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Refusal of Unsafe Work: An Abusive Supervisor

Whitten and Lublin | Mar 02, 2018

Under health and safety legislation, employees have the right to refuse unsafe work. Unsafe work includes many aspects of the workplace, such as equipment, building structure, any dangers not typical to the job, and workplace violence. If the requirement of working with another individual will likely expose a worker to workplace violence, then the worker has the right to refuse. Workplace violence may include physical acts, verbal threats, intimidation that can be interpreted as a threat, and/or harassment.

When a worker makes a work refusal on the basis of violence, just as any unsafe work refusal, the employer (a manager/supervisor) must investigate. Upon completion, the employer will then determine if a danger exists, and if so, a remedy to correct the unsafe work condition. In the case of violence, this may include changing whom the employee works with, reports to or any other measure to eliminate the chances of violence occurring. If the worker is not satisfied after the completion of the investigation, a Minister from the Labour Board will then investigate and the orders given to correct any danger must be complied with by the employer.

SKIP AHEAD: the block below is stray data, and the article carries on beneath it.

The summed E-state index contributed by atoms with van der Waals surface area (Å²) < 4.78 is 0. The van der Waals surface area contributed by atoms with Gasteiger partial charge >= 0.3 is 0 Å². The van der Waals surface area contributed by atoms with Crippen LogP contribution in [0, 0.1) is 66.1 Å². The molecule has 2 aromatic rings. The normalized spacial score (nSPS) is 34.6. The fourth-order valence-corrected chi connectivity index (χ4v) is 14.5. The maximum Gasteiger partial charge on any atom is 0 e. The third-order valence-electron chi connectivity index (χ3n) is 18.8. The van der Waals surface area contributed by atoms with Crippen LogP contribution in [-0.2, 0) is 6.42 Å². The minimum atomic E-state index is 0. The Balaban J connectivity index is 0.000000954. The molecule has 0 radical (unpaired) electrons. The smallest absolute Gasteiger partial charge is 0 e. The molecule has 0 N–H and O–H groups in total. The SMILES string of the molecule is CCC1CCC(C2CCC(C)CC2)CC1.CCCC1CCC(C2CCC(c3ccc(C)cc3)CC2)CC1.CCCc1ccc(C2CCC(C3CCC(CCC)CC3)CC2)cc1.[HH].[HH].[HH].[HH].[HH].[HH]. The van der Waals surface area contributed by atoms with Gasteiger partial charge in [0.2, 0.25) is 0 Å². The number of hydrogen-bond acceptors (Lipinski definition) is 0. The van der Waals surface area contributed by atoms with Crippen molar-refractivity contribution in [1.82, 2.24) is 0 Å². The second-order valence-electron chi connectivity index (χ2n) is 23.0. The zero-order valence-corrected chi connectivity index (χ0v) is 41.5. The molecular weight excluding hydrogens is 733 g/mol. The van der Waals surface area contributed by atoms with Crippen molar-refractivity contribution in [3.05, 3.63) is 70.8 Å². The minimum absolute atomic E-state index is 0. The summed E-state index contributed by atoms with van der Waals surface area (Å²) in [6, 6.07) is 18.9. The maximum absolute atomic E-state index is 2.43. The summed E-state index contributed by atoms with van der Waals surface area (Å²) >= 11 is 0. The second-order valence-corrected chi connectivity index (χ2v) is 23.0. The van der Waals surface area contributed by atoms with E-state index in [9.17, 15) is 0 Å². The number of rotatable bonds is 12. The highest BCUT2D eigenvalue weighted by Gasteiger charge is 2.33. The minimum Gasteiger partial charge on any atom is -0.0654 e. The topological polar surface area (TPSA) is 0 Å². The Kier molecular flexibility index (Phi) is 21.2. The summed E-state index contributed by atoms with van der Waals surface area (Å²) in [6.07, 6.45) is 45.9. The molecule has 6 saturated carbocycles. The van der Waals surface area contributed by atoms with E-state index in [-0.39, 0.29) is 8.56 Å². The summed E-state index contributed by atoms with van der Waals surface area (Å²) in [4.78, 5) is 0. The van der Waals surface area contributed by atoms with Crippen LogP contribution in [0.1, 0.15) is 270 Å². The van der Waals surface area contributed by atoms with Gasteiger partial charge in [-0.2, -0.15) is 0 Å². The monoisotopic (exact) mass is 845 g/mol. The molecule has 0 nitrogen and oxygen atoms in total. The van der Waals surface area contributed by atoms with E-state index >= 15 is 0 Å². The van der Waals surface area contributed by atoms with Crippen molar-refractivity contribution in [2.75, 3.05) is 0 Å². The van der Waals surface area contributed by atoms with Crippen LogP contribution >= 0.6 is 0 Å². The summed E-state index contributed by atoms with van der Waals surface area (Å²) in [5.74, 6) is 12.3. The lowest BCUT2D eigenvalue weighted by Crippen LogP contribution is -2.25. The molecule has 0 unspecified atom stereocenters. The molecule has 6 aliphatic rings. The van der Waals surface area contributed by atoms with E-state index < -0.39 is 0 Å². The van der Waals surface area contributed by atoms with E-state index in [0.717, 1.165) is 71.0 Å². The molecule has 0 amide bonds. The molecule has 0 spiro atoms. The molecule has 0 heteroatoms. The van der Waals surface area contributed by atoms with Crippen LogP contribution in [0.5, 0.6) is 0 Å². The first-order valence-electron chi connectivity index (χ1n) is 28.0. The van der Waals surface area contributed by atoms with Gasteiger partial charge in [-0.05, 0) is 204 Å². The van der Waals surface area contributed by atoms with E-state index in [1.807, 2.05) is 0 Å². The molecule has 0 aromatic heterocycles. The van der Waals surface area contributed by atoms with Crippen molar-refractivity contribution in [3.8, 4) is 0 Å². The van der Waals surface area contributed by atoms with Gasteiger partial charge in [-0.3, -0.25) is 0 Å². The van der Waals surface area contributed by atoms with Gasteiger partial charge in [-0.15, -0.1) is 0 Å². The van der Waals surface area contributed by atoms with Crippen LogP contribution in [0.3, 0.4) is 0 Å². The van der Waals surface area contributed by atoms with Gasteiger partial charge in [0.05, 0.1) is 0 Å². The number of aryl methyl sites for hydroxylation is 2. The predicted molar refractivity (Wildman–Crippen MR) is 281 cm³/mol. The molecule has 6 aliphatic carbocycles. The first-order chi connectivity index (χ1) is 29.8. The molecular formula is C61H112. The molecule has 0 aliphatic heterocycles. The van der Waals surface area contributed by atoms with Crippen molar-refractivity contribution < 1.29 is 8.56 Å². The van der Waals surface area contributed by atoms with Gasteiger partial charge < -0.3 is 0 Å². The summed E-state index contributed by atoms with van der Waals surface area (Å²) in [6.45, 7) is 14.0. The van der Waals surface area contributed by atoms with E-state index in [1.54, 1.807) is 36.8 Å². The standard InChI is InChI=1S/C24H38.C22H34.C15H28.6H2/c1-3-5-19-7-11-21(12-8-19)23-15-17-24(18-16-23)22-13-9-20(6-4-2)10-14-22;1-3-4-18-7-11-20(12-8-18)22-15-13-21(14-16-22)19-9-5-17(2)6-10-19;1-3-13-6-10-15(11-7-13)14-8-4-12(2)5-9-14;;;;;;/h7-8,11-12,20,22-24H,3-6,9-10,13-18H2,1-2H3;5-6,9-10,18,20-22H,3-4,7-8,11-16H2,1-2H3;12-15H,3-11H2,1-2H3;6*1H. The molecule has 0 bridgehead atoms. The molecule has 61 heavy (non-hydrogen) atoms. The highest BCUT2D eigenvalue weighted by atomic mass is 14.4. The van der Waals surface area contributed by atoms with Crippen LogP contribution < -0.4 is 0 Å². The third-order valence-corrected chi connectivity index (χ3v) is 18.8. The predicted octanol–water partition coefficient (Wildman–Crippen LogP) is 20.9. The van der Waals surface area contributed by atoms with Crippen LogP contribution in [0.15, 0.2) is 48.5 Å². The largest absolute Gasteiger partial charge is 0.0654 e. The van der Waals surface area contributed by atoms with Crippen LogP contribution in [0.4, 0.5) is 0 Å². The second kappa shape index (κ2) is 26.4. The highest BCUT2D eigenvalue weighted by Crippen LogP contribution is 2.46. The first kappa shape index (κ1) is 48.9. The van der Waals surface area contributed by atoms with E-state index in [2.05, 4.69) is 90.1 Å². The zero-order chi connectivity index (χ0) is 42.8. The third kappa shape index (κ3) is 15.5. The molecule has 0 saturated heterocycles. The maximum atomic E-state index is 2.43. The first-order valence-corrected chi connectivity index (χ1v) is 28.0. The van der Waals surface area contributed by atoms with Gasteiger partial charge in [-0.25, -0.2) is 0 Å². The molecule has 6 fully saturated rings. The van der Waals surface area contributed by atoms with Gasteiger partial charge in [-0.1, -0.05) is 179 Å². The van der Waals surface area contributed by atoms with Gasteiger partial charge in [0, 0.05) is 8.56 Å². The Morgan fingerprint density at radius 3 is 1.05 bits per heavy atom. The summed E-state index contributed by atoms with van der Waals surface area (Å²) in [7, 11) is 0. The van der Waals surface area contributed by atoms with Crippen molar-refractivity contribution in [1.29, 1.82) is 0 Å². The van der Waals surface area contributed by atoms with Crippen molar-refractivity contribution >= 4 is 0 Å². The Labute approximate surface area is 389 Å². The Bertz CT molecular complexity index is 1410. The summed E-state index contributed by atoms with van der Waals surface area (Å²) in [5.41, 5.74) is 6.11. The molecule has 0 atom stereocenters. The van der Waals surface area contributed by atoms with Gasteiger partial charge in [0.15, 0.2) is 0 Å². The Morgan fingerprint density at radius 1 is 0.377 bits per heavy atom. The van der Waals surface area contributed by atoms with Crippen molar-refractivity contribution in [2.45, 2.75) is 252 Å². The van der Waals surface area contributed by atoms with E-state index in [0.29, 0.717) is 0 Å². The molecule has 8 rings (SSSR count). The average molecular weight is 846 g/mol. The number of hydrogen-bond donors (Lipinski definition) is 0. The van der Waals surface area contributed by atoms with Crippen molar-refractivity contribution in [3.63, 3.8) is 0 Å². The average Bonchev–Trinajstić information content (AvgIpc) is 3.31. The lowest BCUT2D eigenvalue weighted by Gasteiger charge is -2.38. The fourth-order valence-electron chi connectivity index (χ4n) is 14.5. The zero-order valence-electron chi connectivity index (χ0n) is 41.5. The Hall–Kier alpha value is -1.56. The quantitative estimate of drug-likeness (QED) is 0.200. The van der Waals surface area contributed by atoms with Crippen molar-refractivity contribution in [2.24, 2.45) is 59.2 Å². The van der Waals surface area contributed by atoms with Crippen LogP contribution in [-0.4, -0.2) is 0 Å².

This is illustrated in the case of Karn v. Canada – Attorney General (Federal Court 2017). Ms. Karn refused to work, alleging abusive behaviour from her supervisor. After an investigation by the employer failed to rectify the situation, this triggered an investigation from a Minster. The Minister concluded that a danger exists and ordered that it be rectified. This was challenged in Federal Court when the Regional Director (employer) failed to abide by the MInister’s conclusions.

The court here verified a few key factors in unsafe work refusals pertaining to violence. The court maintained that Occupational Health and Safety legislation is the proper avenue to take when facing the possibility of violence in the workplace, with the right to refuse unsafe work available to workers in such situations. Secondly, the court maintained that the Minister’s ruling is to stand, and must be given deference because Ministers of Labour are viewed as experts in applying health and safety legislation and issuing remedies to correct unsafe conditions. If an employee refuses work due to potential violence, the unsafe work refusal must be taken seriously. Workers cannot face reprisal for work refusals made in good faith.

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